Bishop’s School martial artists bring home medals from worldwide competition
Both as individuals and as part of a team, three students from The Bishop’s School in La Jolla brought home medals from the ATA Martial Arts World Competition in Phoenix in late July. The week-long tournament takes the top 10 qualifying participants in each category worldwide to compete and participate in seminars and demonstrations.
The Bishop’s participants competed in the tae kwon do forms and weapons categories, which have subcategories of traditional and creative.
For the record:
4:30 p.m. Aug. 10, 2021This article was updated to correct the number of world championships for Aarav, Advay and Grace.
La Jolla resident Aarav Chandra, 16, won a gold medal in creative weapons; twin brother Advay won a bronze medal in traditional forms. Rancho Santa Fe resident Grace Dabir, 15, brought home a silver medal in creative forms.
Together, they are part of the “demo team” that performs choreographed routines that show what the team can do, and won a gold medal for the third year in a row.
Aarav is a nine-time world champion, with four titles in creative weapons. Advay is a 14-time world champion, with six consecutive titles in creative forms. Grace is a five-time world champion in traditional forms and weapons.
Though they have independently branched out, both Chandra brothers used to compete in the forms and weapons categories — often against each another. But as their 12 years in training went on, each found his niche.
“Forms involves using your hands … and executing a certain set of moves,” Advay said. “In traditional forms … you are assigned a technique and have to perform it. Creative and extreme forms involves making up your own ... moves. You just have to follow a certain set of rules.”
Aarav gravitated toward weapons, especially the creative weapons category. “My favorite is using a bo staff,” a long, wooden baton, he said. “You can do a lot of cool tricks with it. You have to come up with cool performances with strikes and tricks while the staff is touching your body or your hands. Being able to come up with and perform different tricks is fun to me.”
Grace’s weapon of choice is a nunchaku (or “nunchucks,” two short sticks connected by a chain or rope), specifically a “double chuck” of two.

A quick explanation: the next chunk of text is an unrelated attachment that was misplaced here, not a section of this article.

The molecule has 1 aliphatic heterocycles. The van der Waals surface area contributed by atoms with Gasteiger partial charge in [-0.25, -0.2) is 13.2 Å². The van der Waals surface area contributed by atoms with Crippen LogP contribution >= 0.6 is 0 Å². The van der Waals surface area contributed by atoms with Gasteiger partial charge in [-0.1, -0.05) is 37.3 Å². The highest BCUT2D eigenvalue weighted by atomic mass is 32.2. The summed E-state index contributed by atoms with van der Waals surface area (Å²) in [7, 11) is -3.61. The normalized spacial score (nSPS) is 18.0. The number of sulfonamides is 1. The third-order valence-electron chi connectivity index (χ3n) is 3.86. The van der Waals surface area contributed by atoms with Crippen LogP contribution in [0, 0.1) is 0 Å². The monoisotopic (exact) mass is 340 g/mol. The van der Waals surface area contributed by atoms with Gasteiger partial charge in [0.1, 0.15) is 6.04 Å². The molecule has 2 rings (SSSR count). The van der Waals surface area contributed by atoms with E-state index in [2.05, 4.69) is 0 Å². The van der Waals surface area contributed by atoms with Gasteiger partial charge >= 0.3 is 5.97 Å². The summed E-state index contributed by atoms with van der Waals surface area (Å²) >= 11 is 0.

“I branched into creative forms this year, but I’m more of a traditional girl,” she said.
On the demo team, “you can flip, do tricks, whatever you want,” Grace said. “It’s a team event, so … you have to focus on choreography, staying in sync, being together as a team. It shows what the team is capable of.”
Because the Carmel Valley-based studio where they practice emphasizes discipline, confidence, learning from mistakes and persistence, it turns out the team is capable of more than gold medals.
“You may come to learn self-defense, but you leave with so much more,” Aarav said. “You learn you don’t need to use your hands or legs when you are in tough situations; you can use your voice. You learn to stay safe without resorting to violence. … The biggest thing I’ve learned is you have to put a lot of time and practice into something to get good at it and perfect it. It doesn’t come easily. I’ve taken that and applied it to academics, research and other sports, such as golf.”
Advay said he has applied the confidence he’s developed through tae kwon do to speech and debate and teaching younger students. He also has embraced learning from his mistakes.
“Sometimes a judge will give you a lower score and you have to learn and adapt from that … and incorporate changes,” he said. “You’re not going to win every time, so you have to learn from those failures and use them as opportunities.”
For Grace, tae kwon do has taught her persistence. “Just because you didn’t get something right the first time doesn’t mean you are never going to get it,” she said. "[Also] with school, it’s important to apply persistence. You might not get the concept of something the first time, but if you keep going and put in the work, you’ll get it.” ◆
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